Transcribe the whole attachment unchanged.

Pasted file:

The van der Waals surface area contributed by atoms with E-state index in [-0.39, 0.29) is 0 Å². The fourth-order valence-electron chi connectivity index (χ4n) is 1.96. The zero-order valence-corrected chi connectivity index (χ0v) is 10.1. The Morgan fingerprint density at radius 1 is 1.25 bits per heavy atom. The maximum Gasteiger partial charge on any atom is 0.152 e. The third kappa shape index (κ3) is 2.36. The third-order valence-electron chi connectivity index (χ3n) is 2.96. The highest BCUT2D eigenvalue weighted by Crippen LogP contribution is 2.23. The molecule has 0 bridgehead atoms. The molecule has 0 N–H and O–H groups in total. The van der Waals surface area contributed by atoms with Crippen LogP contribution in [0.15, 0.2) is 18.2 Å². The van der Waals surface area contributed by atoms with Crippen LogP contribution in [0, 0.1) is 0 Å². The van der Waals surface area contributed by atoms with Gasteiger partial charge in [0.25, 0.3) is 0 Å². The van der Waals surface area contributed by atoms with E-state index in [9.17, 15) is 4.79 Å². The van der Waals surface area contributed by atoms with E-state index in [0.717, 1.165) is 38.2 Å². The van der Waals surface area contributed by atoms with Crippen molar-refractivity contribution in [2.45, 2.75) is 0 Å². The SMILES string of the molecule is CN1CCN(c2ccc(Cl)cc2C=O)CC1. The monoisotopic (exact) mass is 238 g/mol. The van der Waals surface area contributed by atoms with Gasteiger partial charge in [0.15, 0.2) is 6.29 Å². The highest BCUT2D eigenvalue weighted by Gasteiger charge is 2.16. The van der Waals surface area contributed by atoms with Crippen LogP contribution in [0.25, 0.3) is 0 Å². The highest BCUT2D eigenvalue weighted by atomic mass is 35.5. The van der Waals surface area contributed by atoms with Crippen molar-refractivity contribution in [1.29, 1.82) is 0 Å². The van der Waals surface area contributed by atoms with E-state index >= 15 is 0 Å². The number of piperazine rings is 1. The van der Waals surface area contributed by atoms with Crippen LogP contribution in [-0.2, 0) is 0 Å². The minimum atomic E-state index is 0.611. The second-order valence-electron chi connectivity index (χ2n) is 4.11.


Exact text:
The van der Waals surface area contributed by atoms with E-state index in [-0.39, 0.29) is 0 Å². The fourth-order valence-electron chi connectivity index (χ4n) is 1.96. The zero-order valence-corrected chi connectivity index (χ0v) is 10.1. The Morgan fingerprint density at radius 1 is 1.25 bits per heavy atom. The maximum Gasteiger partial charge on any atom is 0.152 e. The third kappa shape index (κ3) is 2.36. The third-order valence-electron chi connectivity index (χ3n) is 2.96. The highest BCUT2D eigenvalue weighted by Crippen LogP contribution is 2.23. The molecule has 0 bridgehead atoms. The molecule has 0 N–H and O–H groups in total. The van der Waals surface area contributed by atoms with Crippen LogP contribution in [0.15, 0.2) is 18.2 Å². The van der Waals surface area contributed by atoms with Crippen LogP contribution in [0, 0.1) is 0 Å². The van der Waals surface area contributed by atoms with Gasteiger partial charge in [0.25, 0.3) is 0 Å². The van der Waals surface area contributed by atoms with E-state index in [9.17, 15) is 4.79 Å². The van der Waals surface area contributed by atoms with E-state index in [0.717, 1.165) is 38.2 Å². The van der Waals surface area contributed by atoms with Crippen molar-refractivity contribution in [2.45, 2.75) is 0 Å². The SMILES string of the molecule is CN1CCN(c2ccc(Cl)cc2C=O)CC1. The monoisotopic (exact) mass is 238 g/mol. The van der Waals surface area contributed by atoms with Gasteiger partial charge in [0.15, 0.2) is 6.29 Å². The highest BCUT2D eigenvalue weighted by Gasteiger charge is 2.16. The van der Waals surface area contributed by atoms with Crippen LogP contribution in [0.25, 0.3) is 0 Å². The highest BCUT2D eigenvalue weighted by atomic mass is 35.5. The van der Waals surface area contributed by atoms with Crippen molar-refractivity contribution in [1.29, 1.82) is 0 Å². The van der Waals surface area contributed by atoms with E-state index >= 15 is 0 Å². The number of piperazine rings is 1. The van der Waals surface area contributed by atoms with Crippen LogP contribution in [-0.2, 0) is 0 Å². The minimum atomic E-state index is 0.611. The second-order valence-electron chi connectivity index (χ2n) is 4.11.